What do I know for sure? I know we as Black women if we aren’t already must learn to love and care for ourselves unapologetically.
We live in a society which devalues women. A patriarchal misogynist society which has conditioned women to believe their needs and concerns are secondary. All men do not feel this way. I am of a generation of women taught to be a cook in the kitchen, a lady in the parlor and a whore in the bedroom. I was taught that if I looked good, smelled good my husband or partner would be faithful. I was groomed by a patriarchal society that conditioned women to serve. I witnessed strong independent thinking women conflicted at times. Women who constructed and navigated their own paths for moving throughout society. I saw disparities growing up, in my home, at school and throughout my community. As a fifth grade student denied an opportunity to represent my grade school in a citywide essay contest because of gender. Two teachers decided my classmate should represent colored manhood and leadership. My classmate lost. I knew I could have won for my school. How many girls and women are being denied opportunity because of gender?
The time is now! There needs to be more forums for discourse like “Black Women Creating A New Narrative” as well as private discussions and conversations.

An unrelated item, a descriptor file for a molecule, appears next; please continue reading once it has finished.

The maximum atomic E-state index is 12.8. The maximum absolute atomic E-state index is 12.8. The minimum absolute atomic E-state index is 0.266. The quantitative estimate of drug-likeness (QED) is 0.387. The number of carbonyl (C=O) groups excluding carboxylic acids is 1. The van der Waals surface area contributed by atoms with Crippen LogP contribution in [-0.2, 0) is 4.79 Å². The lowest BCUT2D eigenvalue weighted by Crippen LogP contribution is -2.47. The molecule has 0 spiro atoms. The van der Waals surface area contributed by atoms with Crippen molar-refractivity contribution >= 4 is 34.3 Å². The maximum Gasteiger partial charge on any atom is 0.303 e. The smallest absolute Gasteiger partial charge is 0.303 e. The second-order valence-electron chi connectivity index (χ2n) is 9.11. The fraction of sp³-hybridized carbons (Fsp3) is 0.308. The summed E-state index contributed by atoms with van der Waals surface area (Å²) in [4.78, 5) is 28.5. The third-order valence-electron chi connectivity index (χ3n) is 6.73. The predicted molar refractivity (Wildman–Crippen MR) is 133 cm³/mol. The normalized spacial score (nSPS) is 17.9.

On November 22, 2014 Poets Network & Exchange, Inc. Scholar Lecture Series presented “Black Women Creating & Building A New Narrative. Our distinguished panelists were Dr. Eugena K. Griffin, Nicole Junior, Esq, and celebrity beauty expert Sophia Lenore. My co-moderator for the afternoon was poet, storyteller and educator Heather Archibald.
What is “Black Women Creating and Building A New Narrative?”
Creating and building a new narrative means Black women speaking in our own voices, whether as individuals or collectively. It’s defining ourselves for ourselves. It’s Black women deciding when and where we enter. Free of oppression, stereotypes, misogyny, sexism, ageism, colorism and all isms. It’s loving, and liking ourselves. It’s addressing our needs spiritually, psychologically, emotionally, physically and creatively. It’s charting our own paths. Black Women need to come from out of the closet and give voice to our pain and concerns.
My silences had not protected me. Your silence will not protect you.
– Audre Lorde, Sister Outsider
Our first presenter was celebrity beauty expert and entrepreneur Sophia Lenore. Her presentation centered on mental illness. Sharing her experiences with female clients with low self esteem, and colorism within the beauty industry. She spoke of diverse populations using eye contacts, weaves, dyes, skin bleaching to achieve what they have been conditioned to believe is a global standard of beauty. Individuals are harming themselves mentally and physically to achieve these so-called standards outside of their culture and ethnicity. All cultures are trying to lighten or darken their skin. There is a misconception in America based on racism and white supremacy that Blacks are hated globally, to the contrary. Black women are seen as attractive, desirable and intelligent. She emphasized and not in some exotic fetish way. America perpetuates this mythology to justify its racism and system of injustice. She encouraged audience members to seek help if needed. Audience members were also encouraged to expand their worldview by travel.
The b.Girl Movement, LLC, an internet-based community promoting positive images of black and brown women. Founded and owned by